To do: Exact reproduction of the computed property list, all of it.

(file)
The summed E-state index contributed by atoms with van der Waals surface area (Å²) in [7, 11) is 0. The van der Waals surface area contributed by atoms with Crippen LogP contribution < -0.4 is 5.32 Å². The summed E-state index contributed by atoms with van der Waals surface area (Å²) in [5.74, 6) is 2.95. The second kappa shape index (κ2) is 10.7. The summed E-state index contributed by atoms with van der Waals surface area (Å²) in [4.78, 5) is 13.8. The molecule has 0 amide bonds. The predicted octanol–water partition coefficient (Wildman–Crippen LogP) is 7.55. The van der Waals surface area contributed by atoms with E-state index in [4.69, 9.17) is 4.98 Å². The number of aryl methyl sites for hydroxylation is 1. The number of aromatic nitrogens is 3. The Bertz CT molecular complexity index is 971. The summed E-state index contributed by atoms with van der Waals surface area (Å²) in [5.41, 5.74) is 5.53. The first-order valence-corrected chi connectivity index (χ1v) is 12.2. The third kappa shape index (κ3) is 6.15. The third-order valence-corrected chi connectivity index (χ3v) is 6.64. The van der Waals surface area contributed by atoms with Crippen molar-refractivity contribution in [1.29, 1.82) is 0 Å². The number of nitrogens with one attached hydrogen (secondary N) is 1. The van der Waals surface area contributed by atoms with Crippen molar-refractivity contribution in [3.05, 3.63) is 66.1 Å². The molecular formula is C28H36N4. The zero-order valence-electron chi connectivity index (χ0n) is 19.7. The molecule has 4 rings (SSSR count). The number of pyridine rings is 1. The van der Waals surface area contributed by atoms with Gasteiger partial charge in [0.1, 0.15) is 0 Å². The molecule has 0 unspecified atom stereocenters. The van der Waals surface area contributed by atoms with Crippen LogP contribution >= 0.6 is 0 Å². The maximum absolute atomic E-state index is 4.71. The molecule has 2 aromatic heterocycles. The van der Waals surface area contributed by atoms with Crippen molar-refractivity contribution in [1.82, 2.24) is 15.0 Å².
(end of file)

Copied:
The summed E-state index contributed by atoms with van der Waals surface area (Å²) in [7, 11) is 0. The van der Waals surface area contributed by atoms with Crippen LogP contribution < -0.4 is 5.32 Å². The summed E-state index contributed by atoms with van der Waals surface area (Å²) in [5.74, 6) is 2.95. The second kappa shape index (κ2) is 10.7. The summed E-state index contributed by atoms with van der Waals surface area (Å²) in [4.78, 5) is 13.8. The molecule has 0 amide bonds. The predicted octanol–water partition coefficient (Wildman–Crippen LogP) is 7.55. The van der Waals surface area contributed by atoms with E-state index in [4.69, 9.17) is 4.98 Å². The number of aryl methyl sites for hydroxylation is 1. The number of aromatic nitrogens is 3. The Bertz CT molecular complexity index is 971. The summed E-state index contributed by atoms with van der Waals surface area (Å²) in [5.41, 5.74) is 5.53. The first-order valence-corrected chi connectivity index (χ1v) is 12.2. The third kappa shape index (κ3) is 6.15. The third-order valence-corrected chi connectivity index (χ3v) is 6.64. The van der Waals surface area contributed by atoms with Crippen molar-refractivity contribution in [1.29, 1.82) is 0 Å². The number of nitrogens with one attached hydrogen (secondary N) is 1. The van der Waals surface area contributed by atoms with Crippen molar-refractivity contribution in [3.05, 3.63) is 66.1 Å². The molecular formula is C28H36N4. The zero-order valence-electron chi connectivity index (χ0n) is 19.7. The molecule has 4 rings (SSSR count). The number of pyridine rings is 1. The van der Waals surface area contributed by atoms with Gasteiger partial charge in [0.1, 0.15) is 0 Å². The molecule has 0 unspecified atom stereocenters. The van der Waals surface area contributed by atoms with Crippen LogP contribution >= 0.6 is 0 Å². The maximum absolute atomic E-state index is 4.71. The molecule has 2 aromatic heterocycles. The van der Waals surface area contributed by atoms with Crippen molar-refractivity contribution in [1.82, 2.24) is 15.0 Å².